As powerful as a horse may be, it is interesting to note that we still have not cracked the potential of the equine athlete in any of its sporting disciplines. Similar to human athletes, horses are also affected by the pressures of a sporting event. In a review published today in BMC Veterinary Research, Dr Sebastian McBride from the Royal Agricultural College and Prof Danny Mills from the University of Lincoln discuss the influencing factors that affect the psychology of the performance horse. This review addresses in detail how such psychological parameters need to be considered when determining the optimal training strategy for the horse, including behavioral modification techniques, which can be applied to improve performance at competition level. Creating the perfect equine athlete is in itself a fine art; however, both authors note that there is still further research to be done to fully realize the athletic capabilities of these creatures.
In addition to psychological factors, physiological irregularities can also be hugely debilitating, not only to the performance of a horse, but can also cause severe pain and long term damage. Laminitis is known throughout the equestrian world as one such debilitating disease. It is thought that there are several causes to laminitis; one being an increase in gut acidity due to ingestion of food substances that have accumulated excess non-structural carbohydrates. The increase in gut acidity can kill beneficial bacteria, and the resulting endotoxins and exotoxins may be absorbed into the bloodstream causing body-wide inflammation, particularly in the lamina of the hoof. Inflammation of tissue within the hoof has no place to expand without injury to other structures, and in severe laminitic cases, rotation of the underlying pedal bone away from the hoof wall may occur.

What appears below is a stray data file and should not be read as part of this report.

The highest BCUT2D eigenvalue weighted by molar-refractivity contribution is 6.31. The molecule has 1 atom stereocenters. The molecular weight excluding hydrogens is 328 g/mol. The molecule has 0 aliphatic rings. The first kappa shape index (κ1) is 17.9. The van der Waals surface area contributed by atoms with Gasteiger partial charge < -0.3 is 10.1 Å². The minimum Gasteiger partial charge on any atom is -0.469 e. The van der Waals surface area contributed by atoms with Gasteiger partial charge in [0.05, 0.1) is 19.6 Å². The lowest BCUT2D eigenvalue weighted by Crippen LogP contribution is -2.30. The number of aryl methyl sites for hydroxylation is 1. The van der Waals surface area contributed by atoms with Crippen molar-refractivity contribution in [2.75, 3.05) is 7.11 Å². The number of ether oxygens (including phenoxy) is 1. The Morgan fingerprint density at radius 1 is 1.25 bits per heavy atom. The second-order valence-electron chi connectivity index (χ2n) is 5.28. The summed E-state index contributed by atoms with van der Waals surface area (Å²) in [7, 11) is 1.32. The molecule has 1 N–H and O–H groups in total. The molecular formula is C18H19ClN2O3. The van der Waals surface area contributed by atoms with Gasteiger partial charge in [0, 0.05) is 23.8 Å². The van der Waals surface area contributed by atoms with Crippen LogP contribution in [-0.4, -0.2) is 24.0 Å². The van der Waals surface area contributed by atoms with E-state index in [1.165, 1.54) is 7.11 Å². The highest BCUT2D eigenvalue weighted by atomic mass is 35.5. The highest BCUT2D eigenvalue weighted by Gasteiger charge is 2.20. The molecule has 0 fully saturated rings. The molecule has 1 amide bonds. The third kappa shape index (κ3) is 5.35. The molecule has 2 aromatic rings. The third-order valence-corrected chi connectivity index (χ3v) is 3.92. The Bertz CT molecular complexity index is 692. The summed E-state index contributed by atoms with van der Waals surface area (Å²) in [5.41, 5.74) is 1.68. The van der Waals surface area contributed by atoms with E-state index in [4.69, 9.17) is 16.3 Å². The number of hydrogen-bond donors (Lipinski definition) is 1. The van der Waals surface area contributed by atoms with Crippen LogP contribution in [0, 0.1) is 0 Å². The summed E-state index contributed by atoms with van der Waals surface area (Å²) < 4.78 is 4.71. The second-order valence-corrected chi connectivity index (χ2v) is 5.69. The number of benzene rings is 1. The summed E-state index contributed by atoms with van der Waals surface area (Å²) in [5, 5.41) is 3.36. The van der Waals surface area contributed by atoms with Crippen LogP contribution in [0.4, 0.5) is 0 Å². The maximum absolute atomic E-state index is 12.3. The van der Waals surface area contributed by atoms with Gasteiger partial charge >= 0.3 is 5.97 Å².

In another manuscript published today in BMC Veterinary Research, Dr Samantha Steelman and Prof Bhanu Chowdhary from the College of Veterinary Medicine, Texas A&M University, identify several differences in plasma proteome between horses with and without chronic laminitis. Interestingly, they noted that the anti-inflammatory intestinal protein apolipoprotein A-IV (APAO-IV) was increased in horses with chronic laminitis. Such findings suggest that localized dermal inflammation may be linked to systematic changes in immune regulation, which are not confined to the hoof. These findings go towards reaching a better understanding of the physiological processes of laminitis, and ultimately reducing inflammation and associated pain in horses suffering this disease.
Read more about this research, including an interview with our Press team, here.